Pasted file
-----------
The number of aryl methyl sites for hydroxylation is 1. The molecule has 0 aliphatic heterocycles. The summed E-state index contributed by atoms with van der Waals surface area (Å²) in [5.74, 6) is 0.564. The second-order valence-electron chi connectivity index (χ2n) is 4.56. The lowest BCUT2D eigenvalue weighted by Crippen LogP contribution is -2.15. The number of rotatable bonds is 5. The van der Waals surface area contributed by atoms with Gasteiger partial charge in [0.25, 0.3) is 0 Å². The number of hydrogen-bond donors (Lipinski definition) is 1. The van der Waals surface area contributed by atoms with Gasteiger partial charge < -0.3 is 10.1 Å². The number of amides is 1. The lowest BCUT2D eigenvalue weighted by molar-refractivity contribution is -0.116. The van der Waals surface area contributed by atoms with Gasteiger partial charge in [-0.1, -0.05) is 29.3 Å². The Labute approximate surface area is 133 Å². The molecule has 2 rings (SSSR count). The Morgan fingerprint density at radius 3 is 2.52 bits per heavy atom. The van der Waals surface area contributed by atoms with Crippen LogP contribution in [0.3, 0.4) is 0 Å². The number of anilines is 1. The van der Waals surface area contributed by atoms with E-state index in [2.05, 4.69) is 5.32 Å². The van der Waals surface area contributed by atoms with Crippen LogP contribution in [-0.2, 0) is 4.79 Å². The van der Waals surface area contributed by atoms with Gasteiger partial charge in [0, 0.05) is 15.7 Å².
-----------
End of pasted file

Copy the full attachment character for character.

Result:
The number of aryl methyl sites for hydroxylation is 1. The molecule has 0 aliphatic heterocycles. The summed E-state index contributed by atoms with van der Waals surface area (Å²) in [5.74, 6) is 0.564. The second-order valence-electron chi connectivity index (χ2n) is 4.56. The lowest BCUT2D eigenvalue weighted by Crippen LogP contribution is -2.15. The number of rotatable bonds is 5. The van der Waals surface area contributed by atoms with Gasteiger partial charge in [0.25, 0.3) is 0 Å². The number of hydrogen-bond donors (Lipinski definition) is 1. The van der Waals surface area contributed by atoms with Gasteiger partial charge < -0.3 is 10.1 Å². The number of amides is 1. The lowest BCUT2D eigenvalue weighted by molar-refractivity contribution is -0.116. The van der Waals surface area contributed by atoms with Gasteiger partial charge in [-0.1, -0.05) is 29.3 Å². The Labute approximate surface area is 133 Å². The molecule has 2 rings (SSSR count). The Morgan fingerprint density at radius 3 is 2.52 bits per heavy atom. The van der Waals surface area contributed by atoms with Crippen LogP contribution in [0.3, 0.4) is 0 Å². The number of anilines is 1. The van der Waals surface area contributed by atoms with E-state index in [2.05, 4.69) is 5.32 Å². The van der Waals surface area contributed by atoms with Crippen LogP contribution in [-0.2, 0) is 4.79 Å². The van der Waals surface area contributed by atoms with Gasteiger partial charge in [0, 0.05) is 15.7 Å².